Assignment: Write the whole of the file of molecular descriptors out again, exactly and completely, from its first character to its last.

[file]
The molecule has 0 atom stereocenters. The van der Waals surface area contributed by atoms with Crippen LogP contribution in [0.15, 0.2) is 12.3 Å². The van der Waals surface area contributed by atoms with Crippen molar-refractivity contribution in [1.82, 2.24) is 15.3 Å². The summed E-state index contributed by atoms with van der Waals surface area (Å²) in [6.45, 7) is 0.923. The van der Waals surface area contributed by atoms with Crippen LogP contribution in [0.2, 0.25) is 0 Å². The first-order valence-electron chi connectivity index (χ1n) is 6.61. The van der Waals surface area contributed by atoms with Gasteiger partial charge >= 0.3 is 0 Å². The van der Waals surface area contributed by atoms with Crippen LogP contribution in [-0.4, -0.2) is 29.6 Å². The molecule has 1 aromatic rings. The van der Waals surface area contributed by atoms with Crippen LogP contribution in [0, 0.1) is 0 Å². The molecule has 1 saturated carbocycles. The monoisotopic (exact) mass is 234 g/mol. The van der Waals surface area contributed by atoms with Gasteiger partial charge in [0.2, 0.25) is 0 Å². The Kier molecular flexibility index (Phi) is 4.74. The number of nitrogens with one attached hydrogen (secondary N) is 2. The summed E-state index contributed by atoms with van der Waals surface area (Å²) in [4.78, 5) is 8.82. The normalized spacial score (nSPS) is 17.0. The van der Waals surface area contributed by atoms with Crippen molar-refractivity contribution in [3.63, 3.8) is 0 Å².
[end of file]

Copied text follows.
The molecule has 0 atom stereocenters. The van der Waals surface area contributed by atoms with Crippen LogP contribution in [0.15, 0.2) is 12.3 Å². The van der Waals surface area contributed by atoms with Crippen molar-refractivity contribution in [1.82, 2.24) is 15.3 Å². The summed E-state index contributed by atoms with van der Waals surface area (Å²) in [6.45, 7) is 0.923. The van der Waals surface area contributed by atoms with Crippen LogP contribution in [0.2, 0.25) is 0 Å². The first-order valence-electron chi connectivity index (χ1n) is 6.61. The van der Waals surface area contributed by atoms with Gasteiger partial charge >= 0.3 is 0 Å². The van der Waals surface area contributed by atoms with Crippen LogP contribution in [-0.4, -0.2) is 29.6 Å². The molecule has 1 aromatic rings. The van der Waals surface area contributed by atoms with Crippen LogP contribution in [0, 0.1) is 0 Å². The molecule has 1 saturated carbocycles. The monoisotopic (exact) mass is 234 g/mol. The van der Waals surface area contributed by atoms with Gasteiger partial charge in [0.2, 0.25) is 0 Å². The Kier molecular flexibility index (Phi) is 4.74. The number of nitrogens with one attached hydrogen (secondary N) is 2. The summed E-state index contributed by atoms with van der Waals surface area (Å²) in [4.78, 5) is 8.82. The normalized spacial score (nSPS) is 17.0. The van der Waals surface area contributed by atoms with Crippen molar-refractivity contribution in [3.63, 3.8) is 0 Å².